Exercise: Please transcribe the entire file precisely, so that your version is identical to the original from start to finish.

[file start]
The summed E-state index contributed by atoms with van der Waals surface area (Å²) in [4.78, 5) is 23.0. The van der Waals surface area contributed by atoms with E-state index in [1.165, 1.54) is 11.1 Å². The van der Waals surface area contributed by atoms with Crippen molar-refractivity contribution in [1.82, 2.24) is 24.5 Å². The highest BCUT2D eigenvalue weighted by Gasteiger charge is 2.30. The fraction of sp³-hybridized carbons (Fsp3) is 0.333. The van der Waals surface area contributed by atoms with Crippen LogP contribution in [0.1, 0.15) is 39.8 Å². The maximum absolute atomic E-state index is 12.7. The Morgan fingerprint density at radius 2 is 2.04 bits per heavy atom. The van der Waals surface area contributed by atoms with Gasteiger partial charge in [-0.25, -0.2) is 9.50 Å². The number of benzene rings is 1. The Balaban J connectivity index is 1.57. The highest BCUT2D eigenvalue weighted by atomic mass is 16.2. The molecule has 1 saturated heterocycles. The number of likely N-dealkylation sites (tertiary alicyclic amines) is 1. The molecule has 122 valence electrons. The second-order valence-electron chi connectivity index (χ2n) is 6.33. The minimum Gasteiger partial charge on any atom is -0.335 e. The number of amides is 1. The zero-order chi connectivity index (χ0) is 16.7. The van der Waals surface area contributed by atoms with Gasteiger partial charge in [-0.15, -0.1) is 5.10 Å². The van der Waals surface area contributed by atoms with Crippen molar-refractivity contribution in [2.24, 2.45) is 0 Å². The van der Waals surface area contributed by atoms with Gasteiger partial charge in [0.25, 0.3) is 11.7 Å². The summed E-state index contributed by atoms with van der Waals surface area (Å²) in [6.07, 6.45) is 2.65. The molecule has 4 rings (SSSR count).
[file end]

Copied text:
The summed E-state index contributed by atoms with van der Waals surface area (Å²) in [4.78, 5) is 23.0. The van der Waals surface area contributed by atoms with E-state index in [1.165, 1.54) is 11.1 Å². The van der Waals surface area contributed by atoms with Crippen molar-refractivity contribution in [1.82, 2.24) is 24.5 Å². The highest BCUT2D eigenvalue weighted by Gasteiger charge is 2.30. The fraction of sp³-hybridized carbons (Fsp3) is 0.333. The van der Waals surface area contributed by atoms with Crippen LogP contribution in [0.1, 0.15) is 39.8 Å². The maximum absolute atomic E-state index is 12.7. The Morgan fingerprint density at radius 2 is 2.04 bits per heavy atom. The van der Waals surface area contributed by atoms with Gasteiger partial charge in [-0.25, -0.2) is 9.50 Å². The number of benzene rings is 1. The Balaban J connectivity index is 1.57. The highest BCUT2D eigenvalue weighted by atomic mass is 16.2. The molecule has 1 saturated heterocycles. The number of likely N-dealkylation sites (tertiary alicyclic amines) is 1. The molecule has 122 valence electrons. The second-order valence-electron chi connectivity index (χ2n) is 6.33. The minimum Gasteiger partial charge on any atom is -0.335 e. The number of amides is 1. The zero-order chi connectivity index (χ0) is 16.7. The van der Waals surface area contributed by atoms with Gasteiger partial charge in [-0.15, -0.1) is 5.10 Å². The van der Waals surface area contributed by atoms with Crippen molar-refractivity contribution in [2.24, 2.45) is 0 Å². The van der Waals surface area contributed by atoms with Gasteiger partial charge in [0.25, 0.3) is 11.7 Å². The summed E-state index contributed by atoms with van der Waals surface area (Å²) in [6.07, 6.45) is 2.65. The molecule has 4 rings (SSSR count).